Date of Award
Level of Access
Master of Science in Chemical Engineering (MSChE)
William J. DeSisto
Second Committee Member
M. Clayton Wheeler
Third Committee Member
Douglas W. Bousfield
The world’s increasing population requires an increase in transportation fuel production. The lack of production of transportation fuels due to the shortage of fossil fuel resources combined with concerns about global emissions of carbon dioxide from fossil fuel combustion are the two major issues that have driven researchers to actively pursue alternative sources for oil production. Biomass is being considered as an alternative feedstock to produce fuel and chemicals due to its abundance and renewability. It has many features that make it suitable as a source of transportation fuel production. However, the bio-oil produced by the fast pyrolysis process has many undesirable characteristics that reduce its quality as a transportation fuel. The major problem that causes these negative properties is mainly the oxygenated groups that are present in the bio-oil.
In this research, the goal was to produce a high-quality bio-oil with low or zero oxygen content that could be suitable for use as a transportation fuel. To do that, four different biomass feedstocks were pyrolyzed at the same operating conditions using a process developed by the UMaine group. This process is called formate-assisted fast pyrolysis or FAsP. Oils produced from the fast pyrolysis of these four feedstocks contained oxygen contents of 16, 21, 26 and 27 wt.% and were generated either by formate-assisted pyrolysis or hot-gas filter pyrolysis of pine sawdust. The generated bio-oils were then hydrotreated over an inexpensive commercially available nickel on silica-alumina catalyst and high hydrogen pressure to produce a hydrocarbon fuel. Hydrotreating experiments were conducted in a downflow trickle bed reactor at temperatures between 300-400 ºC and reactor pressures between 750-1400 psi with a hydrogen flow rate of 100 sccm over several days. Liquid yields, carbon yields, final product oxygen content, and H:C ratio were determined as a function of time-on-stream.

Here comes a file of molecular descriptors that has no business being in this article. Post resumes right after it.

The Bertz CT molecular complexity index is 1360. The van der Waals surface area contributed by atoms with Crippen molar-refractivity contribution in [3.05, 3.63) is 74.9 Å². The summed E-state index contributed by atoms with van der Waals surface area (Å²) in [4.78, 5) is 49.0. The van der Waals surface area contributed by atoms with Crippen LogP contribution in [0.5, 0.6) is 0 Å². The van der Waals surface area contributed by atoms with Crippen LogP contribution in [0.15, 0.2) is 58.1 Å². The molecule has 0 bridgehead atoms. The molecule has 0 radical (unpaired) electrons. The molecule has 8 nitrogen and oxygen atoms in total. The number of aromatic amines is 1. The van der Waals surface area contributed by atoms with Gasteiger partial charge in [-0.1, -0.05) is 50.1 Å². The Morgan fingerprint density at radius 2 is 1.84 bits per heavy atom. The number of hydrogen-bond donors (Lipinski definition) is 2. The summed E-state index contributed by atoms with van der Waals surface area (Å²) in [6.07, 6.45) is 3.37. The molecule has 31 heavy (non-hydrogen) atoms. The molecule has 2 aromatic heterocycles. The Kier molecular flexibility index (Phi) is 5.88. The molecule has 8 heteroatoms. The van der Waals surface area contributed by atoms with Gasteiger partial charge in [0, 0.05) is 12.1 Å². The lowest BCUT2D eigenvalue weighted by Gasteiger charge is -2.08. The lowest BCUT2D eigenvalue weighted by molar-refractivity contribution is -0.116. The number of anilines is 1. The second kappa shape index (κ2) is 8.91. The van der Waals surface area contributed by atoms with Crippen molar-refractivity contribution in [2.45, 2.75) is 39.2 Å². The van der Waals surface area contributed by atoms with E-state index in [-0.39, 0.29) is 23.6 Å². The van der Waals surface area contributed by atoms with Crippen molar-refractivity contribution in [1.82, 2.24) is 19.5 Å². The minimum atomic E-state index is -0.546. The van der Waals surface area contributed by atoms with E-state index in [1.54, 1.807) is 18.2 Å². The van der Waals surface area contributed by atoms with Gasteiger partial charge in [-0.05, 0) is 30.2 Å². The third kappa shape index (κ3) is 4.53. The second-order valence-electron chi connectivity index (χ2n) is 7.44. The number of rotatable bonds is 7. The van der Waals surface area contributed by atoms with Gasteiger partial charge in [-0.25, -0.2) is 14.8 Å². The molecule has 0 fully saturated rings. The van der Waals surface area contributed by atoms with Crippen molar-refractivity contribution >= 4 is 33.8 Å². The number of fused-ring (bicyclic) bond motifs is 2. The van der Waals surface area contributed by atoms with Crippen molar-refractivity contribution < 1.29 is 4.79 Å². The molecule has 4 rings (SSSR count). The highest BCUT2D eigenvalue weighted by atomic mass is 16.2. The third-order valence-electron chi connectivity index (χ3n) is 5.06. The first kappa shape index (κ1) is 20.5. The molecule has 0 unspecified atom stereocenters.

For the 16 wt.% oxygen content bio-oil, the longest time onstream, 345 hours, was achieved at an average bed temperature of 300 °C, reactor pressure of 1400 psi, hydrogen flow rate of 100 sccm and a weight hourly space velocity of 0.06 hr-1. The carbon of the raw bio-oil that ended up in the hydrotreated oil fraction of this experiment was 91.8% with a liquid yield of 95.3%. The highest carbon and hydrogen contents measured for the hydrotreated liquid products from all experiment were 87.0 wt.%, 14.2 wt.% and the lowest were 75.0 wt.%, 10.6 wt.% respectively. Partial deactivation of the catalyst over time was evident due to the quality of the oil product collected, which saw the density, oxygen content and viscosity increase and the H:C ratio and carbon content decrease. The partial deactivation was more pronounced for higher oxygen-containing bio-oil feedstocks and for higher temperatures >300 oC.
Calcium formate pretreatment of biomass prior to pyrolysis produces stable bio-oils with reduced oxygen content. These stable bio-oils can be successfully upgraded into hydrocarbon fuels in a single catalytic hydrotreatment step that ran up to 15 days without significant deactivation and reactor plugging. This improvement eliminates the need for an oil stabilization step prior to hydrotreatment that is required for conventional bio-oil upgrading.
Khlewee, Mubarak Mohammed, "Production of Bio-oil with Different Oxygen Content and Characterization of Catalytic Upgrading to Transportation Fuel" (2017). Electronic Theses and Dissertations. 2816.